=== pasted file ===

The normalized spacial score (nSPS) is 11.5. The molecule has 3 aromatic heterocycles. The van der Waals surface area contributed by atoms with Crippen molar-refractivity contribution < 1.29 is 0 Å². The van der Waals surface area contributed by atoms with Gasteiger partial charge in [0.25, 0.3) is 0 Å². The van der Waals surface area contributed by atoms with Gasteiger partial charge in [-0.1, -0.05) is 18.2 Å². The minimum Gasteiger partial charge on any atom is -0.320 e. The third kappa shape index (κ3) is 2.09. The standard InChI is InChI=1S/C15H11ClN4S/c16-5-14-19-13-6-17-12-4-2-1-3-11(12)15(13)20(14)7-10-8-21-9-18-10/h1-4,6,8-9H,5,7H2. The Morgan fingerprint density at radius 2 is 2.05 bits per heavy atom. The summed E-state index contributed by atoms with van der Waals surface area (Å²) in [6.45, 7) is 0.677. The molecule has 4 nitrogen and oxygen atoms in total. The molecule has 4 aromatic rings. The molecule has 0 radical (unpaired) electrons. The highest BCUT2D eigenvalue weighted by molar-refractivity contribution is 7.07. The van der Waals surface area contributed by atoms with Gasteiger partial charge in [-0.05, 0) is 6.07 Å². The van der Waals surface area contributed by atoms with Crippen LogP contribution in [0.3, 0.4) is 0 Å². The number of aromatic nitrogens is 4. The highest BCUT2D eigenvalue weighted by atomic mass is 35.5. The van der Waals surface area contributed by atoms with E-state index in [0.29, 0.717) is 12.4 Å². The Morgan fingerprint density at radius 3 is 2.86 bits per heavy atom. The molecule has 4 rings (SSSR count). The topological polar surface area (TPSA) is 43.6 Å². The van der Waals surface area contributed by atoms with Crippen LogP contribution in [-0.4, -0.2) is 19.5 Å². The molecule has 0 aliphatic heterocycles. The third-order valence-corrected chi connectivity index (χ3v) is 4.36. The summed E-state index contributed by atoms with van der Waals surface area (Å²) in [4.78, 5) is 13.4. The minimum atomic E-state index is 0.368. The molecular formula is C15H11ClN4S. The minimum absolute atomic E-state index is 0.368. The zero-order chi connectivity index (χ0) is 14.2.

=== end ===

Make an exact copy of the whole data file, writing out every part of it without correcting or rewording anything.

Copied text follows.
The normalized spacial score (nSPS) is 11.5. The molecule has 3 aromatic heterocycles. The van der Waals surface area contributed by atoms with Crippen molar-refractivity contribution < 1.29 is 0 Å². The van der Waals surface area contributed by atoms with Gasteiger partial charge in [0.25, 0.3) is 0 Å². The van der Waals surface area contributed by atoms with Gasteiger partial charge in [-0.1, -0.05) is 18.2 Å². The minimum Gasteiger partial charge on any atom is -0.320 e. The third kappa shape index (κ3) is 2.09. The standard InChI is InChI=1S/C15H11ClN4S/c16-5-14-19-13-6-17-12-4-2-1-3-11(12)15(13)20(14)7-10-8-21-9-18-10/h1-4,6,8-9H,5,7H2. The Morgan fingerprint density at radius 2 is 2.05 bits per heavy atom. The summed E-state index contributed by atoms with van der Waals surface area (Å²) in [6.45, 7) is 0.677. The molecule has 4 nitrogen and oxygen atoms in total. The molecule has 4 aromatic rings. The molecule has 0 radical (unpaired) electrons. The highest BCUT2D eigenvalue weighted by molar-refractivity contribution is 7.07. The van der Waals surface area contributed by atoms with Gasteiger partial charge in [-0.05, 0) is 6.07 Å². The van der Waals surface area contributed by atoms with Crippen LogP contribution in [0.3, 0.4) is 0 Å². The number of aromatic nitrogens is 4. The highest BCUT2D eigenvalue weighted by atomic mass is 35.5. The van der Waals surface area contributed by atoms with E-state index in [0.29, 0.717) is 12.4 Å². The Morgan fingerprint density at radius 3 is 2.86 bits per heavy atom. The molecule has 4 rings (SSSR count). The topological polar surface area (TPSA) is 43.6 Å². The van der Waals surface area contributed by atoms with Crippen LogP contribution in [-0.4, -0.2) is 19.5 Å². The molecule has 0 aliphatic heterocycles. The third-order valence-corrected chi connectivity index (χ3v) is 4.36. The summed E-state index contributed by atoms with van der Waals surface area (Å²) in [4.78, 5) is 13.4. The minimum atomic E-state index is 0.368. The molecular formula is C15H11ClN4S. The minimum absolute atomic E-state index is 0.368. The zero-order chi connectivity index (χ0) is 14.2.